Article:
Archeologische Landschappenkaart van Nederland
Rensink, E. ; Weerts, H.J.T. ; Kosian, M.C. ; Feiken, H. ; Smit, B.I. ; Doesburg, J. van; Groenewoudt, B.J. ; Lascaris, M. ; Lauwerier, R.C.G.M. ; Brounen, F.T.S. ; Cohen, K.M. ; Heiden, M. van der; Jansen, D. ; Maas, G.J. ; Theunissen, E.M. ; Vreenegoor, E. - \ 2015
archeologie - landschapsarcheologie - geologie - geomorfologie - cultuurhistorie - Indicatieve Kaart Archeologische Waarden
Het betreft de volledige digitale dataset van het project ‘Archeologische Landschappenkaart van Nederland’ , onderdeel van het programma Kenniskaart Archeologie van de Rijksdienst voor het Cultureel Erfgoed (RCE). Het project is uitgevoerd van november 2013 tot en met mei 2015 door medewerkers van de afdeling Landschap en de afdeling Archeologie van de Rijksdienst. De kaart maakt de landschappelijke en hiermee verbonden archeologische diversiteit van Nederland inzichtelijk. Het kaartbeeld is zowel landschappelijk als archeologisch relevant en betekenisvol op nationale schaal. Anders geformuleerd: de op de Archeologische Landschappenkaart afgebeelde ruimtelijke eenheden (landschappen en landschapszones) zijn ook uit archeologische oogpunt onderscheidend. Op de Archeologische Landschappenkaart worden 26 landschappen onderscheiden en daarbinnen landschapszones. Deze zoneringen zijn niet alleen gebaseerd op landschappelijke kenmerken, maar ook op verwachte archeologische verschillen. Ze kunnen daarom helpen om archeologische verwachtingen toe te kennen. Daarnaast helpt de kaart om de juiste methoden en technieken te bepalen waarmee deze verwachte archeologische resten het beste kunnen worden opgespoord. De kaart wordt gebruikt voor de projecten Verwachtingen in lagen en Best practices prospectie van de RCE.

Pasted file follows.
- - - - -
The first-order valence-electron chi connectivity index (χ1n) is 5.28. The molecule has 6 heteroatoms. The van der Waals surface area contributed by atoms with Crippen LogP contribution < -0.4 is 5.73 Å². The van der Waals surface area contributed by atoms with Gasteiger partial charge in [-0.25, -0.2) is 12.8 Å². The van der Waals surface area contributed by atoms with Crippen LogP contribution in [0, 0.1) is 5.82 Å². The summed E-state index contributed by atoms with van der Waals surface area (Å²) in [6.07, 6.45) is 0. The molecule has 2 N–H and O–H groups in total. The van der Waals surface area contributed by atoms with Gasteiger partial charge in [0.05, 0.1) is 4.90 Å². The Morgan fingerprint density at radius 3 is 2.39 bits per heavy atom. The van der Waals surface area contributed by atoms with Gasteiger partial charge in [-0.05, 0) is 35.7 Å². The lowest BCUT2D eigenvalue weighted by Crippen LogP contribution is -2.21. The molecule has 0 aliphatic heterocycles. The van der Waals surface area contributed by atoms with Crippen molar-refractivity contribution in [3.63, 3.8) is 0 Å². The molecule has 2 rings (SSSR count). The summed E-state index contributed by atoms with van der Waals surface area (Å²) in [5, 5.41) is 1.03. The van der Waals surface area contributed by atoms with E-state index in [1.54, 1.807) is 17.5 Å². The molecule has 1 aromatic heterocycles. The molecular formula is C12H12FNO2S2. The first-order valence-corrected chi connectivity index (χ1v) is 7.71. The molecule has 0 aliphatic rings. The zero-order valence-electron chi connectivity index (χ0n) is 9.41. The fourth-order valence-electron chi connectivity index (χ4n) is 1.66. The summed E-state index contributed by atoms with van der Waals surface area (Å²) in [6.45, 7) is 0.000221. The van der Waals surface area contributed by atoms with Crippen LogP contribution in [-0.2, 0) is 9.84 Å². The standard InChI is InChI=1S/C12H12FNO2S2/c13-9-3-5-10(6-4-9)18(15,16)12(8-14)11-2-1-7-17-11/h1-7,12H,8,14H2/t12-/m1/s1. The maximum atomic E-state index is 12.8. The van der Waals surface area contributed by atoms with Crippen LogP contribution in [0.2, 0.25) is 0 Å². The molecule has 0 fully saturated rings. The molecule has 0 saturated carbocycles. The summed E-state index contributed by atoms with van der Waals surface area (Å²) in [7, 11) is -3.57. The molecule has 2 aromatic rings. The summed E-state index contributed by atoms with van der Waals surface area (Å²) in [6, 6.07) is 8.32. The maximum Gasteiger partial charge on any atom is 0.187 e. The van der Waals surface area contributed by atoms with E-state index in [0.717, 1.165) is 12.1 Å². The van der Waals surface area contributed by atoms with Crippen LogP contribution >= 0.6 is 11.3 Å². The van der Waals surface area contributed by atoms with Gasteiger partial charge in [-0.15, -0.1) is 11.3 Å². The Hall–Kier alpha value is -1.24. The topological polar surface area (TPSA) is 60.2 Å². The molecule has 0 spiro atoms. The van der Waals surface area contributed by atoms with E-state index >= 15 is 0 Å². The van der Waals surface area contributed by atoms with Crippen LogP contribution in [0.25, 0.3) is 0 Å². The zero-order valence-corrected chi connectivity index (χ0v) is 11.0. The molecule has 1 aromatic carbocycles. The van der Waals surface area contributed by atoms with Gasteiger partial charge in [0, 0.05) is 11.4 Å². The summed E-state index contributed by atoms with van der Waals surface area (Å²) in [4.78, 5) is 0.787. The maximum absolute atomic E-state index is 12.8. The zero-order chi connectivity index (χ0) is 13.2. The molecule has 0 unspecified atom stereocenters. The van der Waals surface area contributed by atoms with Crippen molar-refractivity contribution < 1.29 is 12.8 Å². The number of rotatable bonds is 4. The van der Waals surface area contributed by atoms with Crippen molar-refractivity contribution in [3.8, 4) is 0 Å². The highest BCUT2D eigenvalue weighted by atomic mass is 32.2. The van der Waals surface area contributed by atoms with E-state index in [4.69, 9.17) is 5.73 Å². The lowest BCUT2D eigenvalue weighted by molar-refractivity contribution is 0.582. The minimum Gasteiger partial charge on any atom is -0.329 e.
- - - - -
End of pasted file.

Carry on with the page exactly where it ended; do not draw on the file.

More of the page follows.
Interview Liesbeth Bolhuis
Bolhuis, J.E. - \ 2014
In: Eten voor je kind / Boer, K., van Ruitenburg, A., Steegers-Theunissen, R., Hilversum : Fontaine Uitgevers - ISBN 9789059565180 - p. 172 - 173.
Climate change and European forests: What do we know, what are the uncertainties, and what are the implications for forest management?
Lindner, M. ; Fitzgerald, J.B. ; Zimmermann, N.E. ; Reyer, C. ; Delzon, S. ; Maaten, E. van der; Schelhaas, M. ; Lasch, P. ; Eggers, J. ; Maaten-Theunissen, M. van der; Suckow, F. ; Psomas, A. ; Pouler, B. ; Hanewinkel, M. - \ 2014